Weekly Photo Challenge – Corner – Elder Park Library, Govan

Cornerstone of Elder Park Library, in Govan, Glasgow

‘Corner’stone of Elder Park library, which is also located in the SE corner of Elder Park, in Govan, Glasgow. It was opened in 1903, by the infamous Dunfermline born philanthropist, Andrew Carnegie.

Paradoxically, it was Mrs Isabella Elder, widow of the renowned Glaswegian shipbuilder and engineer, John Elder, who actually funded the building of the library. Andrew Carnegie, never actually opened, any of his many grand Glaswegian Carnegie libraries.

I’ve only just realised, that “Corner” was last weeks WordPress challenge, but this post also fits in pretty well with this weeks Photo Challenge, ‘structure’. Most people see the old library, and think it looks nice, but many don’t notice these wonderful stone engravings.

Elder Park Library, Govan, Glasgow
Elder Park Library, Govan, Glasgow




26 thoughts on “Weekly Photo Challenge – Corner – Elder Park Library, Govan

  1. I love to find the engravings and interesting turnings on old buildings and other structuers…for some reason I always think of gargoyles when I see them.

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    1. Thank you Mary πŸ™‚ The colour of the stone is due to the fact that the sandstone (the yellow/orange blockwork) was deposited from eroded down mountains, that would have consisted partly of igneous rocks rich in iron and magnesium minerals. These minerals would have remained fairly inconspicuous in the original sandstone, but once they became exposed to the air, the iron oxidises to iron oxides (like rust), and creates these wonderful earthy colours πŸ™‚

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    1. My sentiments exactly Su!!! πŸ™‚
      Just a shame that most our libraries now have very few books in them!! I’ve said it many times before, I wish that our society nowadays would build properties to last, rather than to maximise their profits. It would be great if we could become a nation of quality stone masons again πŸ™‚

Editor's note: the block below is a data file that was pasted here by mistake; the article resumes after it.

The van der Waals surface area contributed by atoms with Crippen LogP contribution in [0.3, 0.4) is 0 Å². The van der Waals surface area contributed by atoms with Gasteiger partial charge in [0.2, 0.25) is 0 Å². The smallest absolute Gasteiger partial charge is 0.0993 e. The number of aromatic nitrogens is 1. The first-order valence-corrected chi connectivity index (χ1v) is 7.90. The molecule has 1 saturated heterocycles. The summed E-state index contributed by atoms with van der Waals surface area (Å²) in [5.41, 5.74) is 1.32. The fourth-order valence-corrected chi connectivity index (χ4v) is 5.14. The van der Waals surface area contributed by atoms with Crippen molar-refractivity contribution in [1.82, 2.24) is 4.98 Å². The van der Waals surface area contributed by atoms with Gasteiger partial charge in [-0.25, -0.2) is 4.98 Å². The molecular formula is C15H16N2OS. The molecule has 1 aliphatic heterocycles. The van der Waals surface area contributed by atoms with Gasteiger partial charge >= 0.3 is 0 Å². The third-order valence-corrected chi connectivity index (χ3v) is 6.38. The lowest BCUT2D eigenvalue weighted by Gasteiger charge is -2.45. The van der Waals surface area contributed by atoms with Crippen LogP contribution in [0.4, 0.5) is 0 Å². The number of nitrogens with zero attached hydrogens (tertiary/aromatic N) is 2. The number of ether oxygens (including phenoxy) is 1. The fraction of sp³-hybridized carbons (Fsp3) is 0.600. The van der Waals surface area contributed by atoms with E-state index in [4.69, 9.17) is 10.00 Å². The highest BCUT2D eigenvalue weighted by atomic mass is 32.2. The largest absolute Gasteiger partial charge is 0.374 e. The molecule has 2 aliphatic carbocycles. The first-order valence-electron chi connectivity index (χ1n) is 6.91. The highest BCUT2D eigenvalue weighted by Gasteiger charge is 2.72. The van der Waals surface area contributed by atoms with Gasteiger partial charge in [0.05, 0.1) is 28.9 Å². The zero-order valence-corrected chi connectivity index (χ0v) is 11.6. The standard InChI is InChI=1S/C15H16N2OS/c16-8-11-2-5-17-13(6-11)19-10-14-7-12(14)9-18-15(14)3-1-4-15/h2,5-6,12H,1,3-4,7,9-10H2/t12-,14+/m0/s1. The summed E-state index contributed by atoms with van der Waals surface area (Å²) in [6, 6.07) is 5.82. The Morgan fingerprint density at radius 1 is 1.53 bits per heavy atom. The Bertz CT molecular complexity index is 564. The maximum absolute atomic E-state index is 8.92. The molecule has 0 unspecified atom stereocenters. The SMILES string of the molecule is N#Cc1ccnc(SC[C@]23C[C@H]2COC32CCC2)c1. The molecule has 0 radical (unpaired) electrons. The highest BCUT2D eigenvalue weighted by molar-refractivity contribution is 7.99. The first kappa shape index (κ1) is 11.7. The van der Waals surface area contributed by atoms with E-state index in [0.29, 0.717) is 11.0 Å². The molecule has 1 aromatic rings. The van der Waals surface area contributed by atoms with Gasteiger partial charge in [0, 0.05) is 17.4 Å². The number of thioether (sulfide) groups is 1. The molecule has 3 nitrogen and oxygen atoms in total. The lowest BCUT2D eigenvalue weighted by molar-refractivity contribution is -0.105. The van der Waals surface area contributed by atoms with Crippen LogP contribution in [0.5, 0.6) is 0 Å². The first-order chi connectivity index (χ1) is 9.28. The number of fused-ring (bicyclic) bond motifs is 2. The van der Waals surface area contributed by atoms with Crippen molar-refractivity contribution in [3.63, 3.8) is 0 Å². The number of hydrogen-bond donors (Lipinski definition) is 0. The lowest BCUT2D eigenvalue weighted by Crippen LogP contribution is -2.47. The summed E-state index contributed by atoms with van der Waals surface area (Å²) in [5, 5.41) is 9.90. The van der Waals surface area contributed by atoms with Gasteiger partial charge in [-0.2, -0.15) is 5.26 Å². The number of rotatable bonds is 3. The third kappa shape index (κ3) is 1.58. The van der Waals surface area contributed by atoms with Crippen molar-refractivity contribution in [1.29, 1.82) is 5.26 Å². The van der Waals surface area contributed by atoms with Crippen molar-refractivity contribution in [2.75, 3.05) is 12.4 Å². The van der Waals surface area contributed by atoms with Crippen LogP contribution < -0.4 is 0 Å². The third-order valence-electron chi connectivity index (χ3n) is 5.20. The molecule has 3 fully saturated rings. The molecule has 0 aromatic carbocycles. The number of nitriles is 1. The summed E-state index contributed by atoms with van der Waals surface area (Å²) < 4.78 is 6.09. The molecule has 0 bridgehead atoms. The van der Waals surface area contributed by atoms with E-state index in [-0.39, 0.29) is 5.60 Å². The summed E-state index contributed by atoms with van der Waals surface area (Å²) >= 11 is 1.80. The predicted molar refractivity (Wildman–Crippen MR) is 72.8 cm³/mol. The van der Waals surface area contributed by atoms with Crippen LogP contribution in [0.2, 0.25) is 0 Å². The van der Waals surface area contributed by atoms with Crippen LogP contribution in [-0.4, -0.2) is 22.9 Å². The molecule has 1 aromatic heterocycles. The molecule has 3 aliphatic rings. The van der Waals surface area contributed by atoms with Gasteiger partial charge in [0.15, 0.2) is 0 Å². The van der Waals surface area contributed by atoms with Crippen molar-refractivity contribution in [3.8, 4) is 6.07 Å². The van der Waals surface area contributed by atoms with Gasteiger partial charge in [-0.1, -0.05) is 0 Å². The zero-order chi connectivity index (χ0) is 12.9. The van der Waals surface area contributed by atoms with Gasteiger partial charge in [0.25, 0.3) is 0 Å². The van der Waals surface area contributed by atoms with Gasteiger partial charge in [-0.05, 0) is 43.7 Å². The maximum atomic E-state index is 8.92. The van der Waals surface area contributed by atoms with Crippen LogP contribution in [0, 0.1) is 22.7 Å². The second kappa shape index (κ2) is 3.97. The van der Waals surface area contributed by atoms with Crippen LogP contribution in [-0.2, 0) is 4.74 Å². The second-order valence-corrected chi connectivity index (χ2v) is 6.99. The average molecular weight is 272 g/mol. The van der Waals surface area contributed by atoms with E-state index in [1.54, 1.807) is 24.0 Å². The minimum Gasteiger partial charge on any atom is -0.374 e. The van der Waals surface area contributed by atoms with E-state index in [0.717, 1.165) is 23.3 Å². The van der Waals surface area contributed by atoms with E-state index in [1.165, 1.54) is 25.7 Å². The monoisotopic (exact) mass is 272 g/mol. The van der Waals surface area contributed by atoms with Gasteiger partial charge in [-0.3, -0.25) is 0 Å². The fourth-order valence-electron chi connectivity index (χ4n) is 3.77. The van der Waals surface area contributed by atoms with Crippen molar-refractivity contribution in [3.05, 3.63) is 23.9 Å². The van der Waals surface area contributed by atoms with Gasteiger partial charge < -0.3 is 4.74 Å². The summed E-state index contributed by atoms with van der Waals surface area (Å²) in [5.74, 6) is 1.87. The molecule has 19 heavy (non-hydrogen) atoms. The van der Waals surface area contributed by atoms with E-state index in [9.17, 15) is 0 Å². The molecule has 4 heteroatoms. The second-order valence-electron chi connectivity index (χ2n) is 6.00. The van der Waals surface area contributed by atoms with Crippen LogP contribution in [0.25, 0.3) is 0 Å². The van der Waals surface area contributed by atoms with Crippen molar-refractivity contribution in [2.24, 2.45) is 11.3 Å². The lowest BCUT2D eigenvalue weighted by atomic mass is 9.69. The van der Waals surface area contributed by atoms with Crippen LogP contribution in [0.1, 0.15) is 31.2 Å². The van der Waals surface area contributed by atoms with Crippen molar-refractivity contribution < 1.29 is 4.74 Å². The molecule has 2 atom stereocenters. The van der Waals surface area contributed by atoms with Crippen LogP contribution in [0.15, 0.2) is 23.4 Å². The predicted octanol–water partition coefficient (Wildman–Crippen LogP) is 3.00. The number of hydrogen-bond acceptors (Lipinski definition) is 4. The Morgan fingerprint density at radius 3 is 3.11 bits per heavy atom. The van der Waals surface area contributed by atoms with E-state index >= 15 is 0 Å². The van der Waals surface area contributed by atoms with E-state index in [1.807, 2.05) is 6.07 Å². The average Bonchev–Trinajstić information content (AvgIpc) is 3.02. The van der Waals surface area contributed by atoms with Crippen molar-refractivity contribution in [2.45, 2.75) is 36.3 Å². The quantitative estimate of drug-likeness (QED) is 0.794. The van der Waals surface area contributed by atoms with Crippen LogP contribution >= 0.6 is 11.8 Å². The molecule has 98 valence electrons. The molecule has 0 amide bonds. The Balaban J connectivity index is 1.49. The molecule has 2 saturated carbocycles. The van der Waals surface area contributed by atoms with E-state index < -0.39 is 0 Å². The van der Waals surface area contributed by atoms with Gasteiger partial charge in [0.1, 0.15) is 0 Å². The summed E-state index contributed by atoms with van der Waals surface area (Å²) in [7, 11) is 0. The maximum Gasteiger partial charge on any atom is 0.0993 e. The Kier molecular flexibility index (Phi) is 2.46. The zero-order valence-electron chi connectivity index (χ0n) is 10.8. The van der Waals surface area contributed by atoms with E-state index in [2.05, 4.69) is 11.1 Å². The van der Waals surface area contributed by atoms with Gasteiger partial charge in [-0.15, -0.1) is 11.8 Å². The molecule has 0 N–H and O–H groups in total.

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      1. πŸ‘ I think NZ will have to be a country of steel and timber buildings. Masonry isn’t great in earthquakes. We’re in the process of requiring all our public and commercial buildings to become earthquake code-compliant. It’s so expensive for many owners that they will probably end up demolishing old buildings and starting again. Hideous thought!!!

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      2. I can see the logic to that Su, even if it does mean lots of not so beautiful buildings, in the end, peoples safety should be paramount. Mind you, it’s not like NZ has suddenly been ‘infected’ by earthquakes, and if the older buildings have stood up so far, it sounds like various developers may use the legislation for their own benefits, rather than for the safety of the population!

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      3. There is definitely truth in that Andy! But I think too that researchers were surprised that neither the Christchurch nor Kaikoura earthquakes conformed to patterns they’d seen before, so even buildings that have “stood the test of time”

        Interestingly, the effect of last year’s Kaikoura earthquake in Wellington was mainly on newer mid-rise commercial buildings. Quite a few have had to be demolished.

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      4. That’s fascinating Su, that the latest earthquakes are somehow different to the previously recorded ones, no doubt something connected to the depth at which they are getting triggered, which maybe changing due to the weight of all the buildings on the surface – of course, it could be something else entirely, I’m certainly no expert in seismology!
        I’m not surprised that last years Wellington earthquake mainly affected newer mid rise buildings, the legislation on such buildings is no doubt not as strict as it would be for high rise buildings. And I know from over here, most the higher buildings which were built in the 1960s, 70s, and 80s have already been demolished, and we don’t even have any ‘proper’ earthquakes!


  2. J > Thinking about ‘architectural’ photos i’ve taken over the years, I have a feeling that details of external/projecting corners (indoors or out) are disproportionately represented! They are very often a condensed expression of the style and value of the building, whether that be a the projecting quoins of a farm building in the north of england, or a gargoyle on a Borders ruined abbey.

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